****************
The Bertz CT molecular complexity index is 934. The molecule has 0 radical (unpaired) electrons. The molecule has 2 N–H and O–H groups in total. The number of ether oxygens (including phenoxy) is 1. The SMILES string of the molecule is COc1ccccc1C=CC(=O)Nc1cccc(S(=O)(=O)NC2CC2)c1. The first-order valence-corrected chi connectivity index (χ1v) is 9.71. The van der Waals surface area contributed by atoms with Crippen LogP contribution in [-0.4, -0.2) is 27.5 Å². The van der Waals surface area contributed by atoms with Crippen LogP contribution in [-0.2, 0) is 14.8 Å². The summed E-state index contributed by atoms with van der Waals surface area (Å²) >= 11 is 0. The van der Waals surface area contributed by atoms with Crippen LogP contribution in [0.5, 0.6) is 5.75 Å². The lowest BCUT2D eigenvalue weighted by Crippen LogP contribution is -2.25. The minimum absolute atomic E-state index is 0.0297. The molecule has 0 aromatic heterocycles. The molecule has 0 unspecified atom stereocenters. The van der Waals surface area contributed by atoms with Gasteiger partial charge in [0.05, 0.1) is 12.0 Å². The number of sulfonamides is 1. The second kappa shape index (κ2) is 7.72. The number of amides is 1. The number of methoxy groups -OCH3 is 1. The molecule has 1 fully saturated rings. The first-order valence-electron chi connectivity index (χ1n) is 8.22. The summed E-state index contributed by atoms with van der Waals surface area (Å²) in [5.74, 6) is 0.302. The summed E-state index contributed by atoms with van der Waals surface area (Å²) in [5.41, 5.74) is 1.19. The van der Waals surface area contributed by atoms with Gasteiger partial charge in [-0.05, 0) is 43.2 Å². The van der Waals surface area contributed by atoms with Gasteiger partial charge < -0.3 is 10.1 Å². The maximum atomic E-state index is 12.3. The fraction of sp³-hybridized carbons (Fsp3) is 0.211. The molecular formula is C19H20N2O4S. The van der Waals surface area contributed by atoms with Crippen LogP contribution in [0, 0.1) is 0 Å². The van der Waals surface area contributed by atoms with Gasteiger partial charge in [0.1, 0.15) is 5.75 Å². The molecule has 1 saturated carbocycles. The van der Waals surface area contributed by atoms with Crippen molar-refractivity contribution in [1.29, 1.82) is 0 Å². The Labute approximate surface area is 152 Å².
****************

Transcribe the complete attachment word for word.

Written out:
The Bertz CT molecular complexity index is 934. The molecule has 0 radical (unpaired) electrons. The molecule has 2 N–H and O–H groups in total. The number of ether oxygens (including phenoxy) is 1. The SMILES string of the molecule is COc1ccccc1C=CC(=O)Nc1cccc(S(=O)(=O)NC2CC2)c1. The first-order valence-corrected chi connectivity index (χ1v) is 9.71. The van der Waals surface area contributed by atoms with Crippen LogP contribution in [-0.4, -0.2) is 27.5 Å². The van der Waals surface area contributed by atoms with Crippen LogP contribution in [-0.2, 0) is 14.8 Å². The summed E-state index contributed by atoms with van der Waals surface area (Å²) >= 11 is 0. The van der Waals surface area contributed by atoms with Crippen LogP contribution in [0.5, 0.6) is 5.75 Å². The lowest BCUT2D eigenvalue weighted by Crippen LogP contribution is -2.25. The minimum absolute atomic E-state index is 0.0297. The molecule has 0 aromatic heterocycles. The molecule has 0 unspecified atom stereocenters. The van der Waals surface area contributed by atoms with Gasteiger partial charge in [0.05, 0.1) is 12.0 Å². The number of sulfonamides is 1. The second kappa shape index (κ2) is 7.72. The number of amides is 1. The number of methoxy groups -OCH3 is 1. The molecule has 1 fully saturated rings. The first-order valence-electron chi connectivity index (χ1n) is 8.22. The summed E-state index contributed by atoms with van der Waals surface area (Å²) in [5.74, 6) is 0.302. The summed E-state index contributed by atoms with van der Waals surface area (Å²) in [5.41, 5.74) is 1.19. The van der Waals surface area contributed by atoms with Gasteiger partial charge in [-0.05, 0) is 43.2 Å². The van der Waals surface area contributed by atoms with Gasteiger partial charge < -0.3 is 10.1 Å². The maximum atomic E-state index is 12.3. The fraction of sp³-hybridized carbons (Fsp3) is 0.211. The molecular formula is C19H20N2O4S. The van der Waals surface area contributed by atoms with Crippen LogP contribution in [0, 0.1) is 0 Å². The van der Waals surface area contributed by atoms with Gasteiger partial charge in [0.1, 0.15) is 5.75 Å². The molecule has 1 saturated carbocycles. The van der Waals surface area contributed by atoms with Crippen molar-refractivity contribution in [1.29, 1.82) is 0 Å². The Labute approximate surface area is 152 Å².